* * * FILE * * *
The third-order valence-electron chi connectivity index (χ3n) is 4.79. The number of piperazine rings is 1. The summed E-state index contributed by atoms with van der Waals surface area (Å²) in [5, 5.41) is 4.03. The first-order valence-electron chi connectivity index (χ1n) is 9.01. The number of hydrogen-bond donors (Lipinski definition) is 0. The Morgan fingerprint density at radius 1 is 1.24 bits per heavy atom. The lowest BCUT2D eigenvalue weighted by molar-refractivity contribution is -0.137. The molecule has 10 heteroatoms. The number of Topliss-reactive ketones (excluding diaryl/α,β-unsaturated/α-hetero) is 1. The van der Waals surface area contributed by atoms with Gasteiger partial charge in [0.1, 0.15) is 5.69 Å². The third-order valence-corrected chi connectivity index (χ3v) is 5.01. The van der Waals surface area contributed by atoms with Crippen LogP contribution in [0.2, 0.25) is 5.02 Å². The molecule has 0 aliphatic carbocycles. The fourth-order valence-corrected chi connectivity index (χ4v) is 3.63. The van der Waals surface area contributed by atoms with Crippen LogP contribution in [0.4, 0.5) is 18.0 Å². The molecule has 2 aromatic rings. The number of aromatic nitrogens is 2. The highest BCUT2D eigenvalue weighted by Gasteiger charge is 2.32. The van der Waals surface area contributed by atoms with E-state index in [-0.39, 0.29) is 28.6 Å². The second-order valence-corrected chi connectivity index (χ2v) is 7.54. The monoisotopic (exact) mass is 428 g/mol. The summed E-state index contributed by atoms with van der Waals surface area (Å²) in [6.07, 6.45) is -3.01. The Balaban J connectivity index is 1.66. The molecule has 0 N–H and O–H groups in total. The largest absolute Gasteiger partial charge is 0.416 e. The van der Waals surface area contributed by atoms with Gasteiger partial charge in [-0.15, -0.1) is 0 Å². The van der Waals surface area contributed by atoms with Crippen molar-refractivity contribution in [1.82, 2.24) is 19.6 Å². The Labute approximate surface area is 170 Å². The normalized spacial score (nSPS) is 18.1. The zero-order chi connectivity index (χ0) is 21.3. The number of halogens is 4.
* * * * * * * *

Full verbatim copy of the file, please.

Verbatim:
The third-order valence-electron chi connectivity index (χ3n) is 4.79. The number of piperazine rings is 1. The summed E-state index contributed by atoms with van der Waals surface area (Å²) in [5, 5.41) is 4.03. The first-order valence-electron chi connectivity index (χ1n) is 9.01. The number of hydrogen-bond donors (Lipinski definition) is 0. The Morgan fingerprint density at radius 1 is 1.24 bits per heavy atom. The lowest BCUT2D eigenvalue weighted by molar-refractivity contribution is -0.137. The molecule has 10 heteroatoms. The number of Topliss-reactive ketones (excluding diaryl/α,β-unsaturated/α-hetero) is 1. The van der Waals surface area contributed by atoms with Gasteiger partial charge in [0.1, 0.15) is 5.69 Å². The third-order valence-corrected chi connectivity index (χ3v) is 5.01. The van der Waals surface area contributed by atoms with Crippen LogP contribution in [0.2, 0.25) is 5.02 Å². The molecule has 0 aliphatic carbocycles. The fourth-order valence-corrected chi connectivity index (χ4v) is 3.63. The van der Waals surface area contributed by atoms with Crippen LogP contribution in [0.4, 0.5) is 18.0 Å². The molecule has 2 aromatic rings. The number of aromatic nitrogens is 2. The highest BCUT2D eigenvalue weighted by Gasteiger charge is 2.32. The van der Waals surface area contributed by atoms with E-state index in [-0.39, 0.29) is 28.6 Å². The second-order valence-corrected chi connectivity index (χ2v) is 7.54. The monoisotopic (exact) mass is 428 g/mol. The summed E-state index contributed by atoms with van der Waals surface area (Å²) in [6.07, 6.45) is -3.01. The Balaban J connectivity index is 1.66. The molecule has 0 N–H and O–H groups in total. The largest absolute Gasteiger partial charge is 0.416 e. The van der Waals surface area contributed by atoms with Gasteiger partial charge in [-0.15, -0.1) is 0 Å². The van der Waals surface area contributed by atoms with Crippen molar-refractivity contribution in [1.82, 2.24) is 19.6 Å². The Labute approximate surface area is 170 Å². The normalized spacial score (nSPS) is 18.1. The zero-order chi connectivity index (χ0) is 21.3. The number of halogens is 4.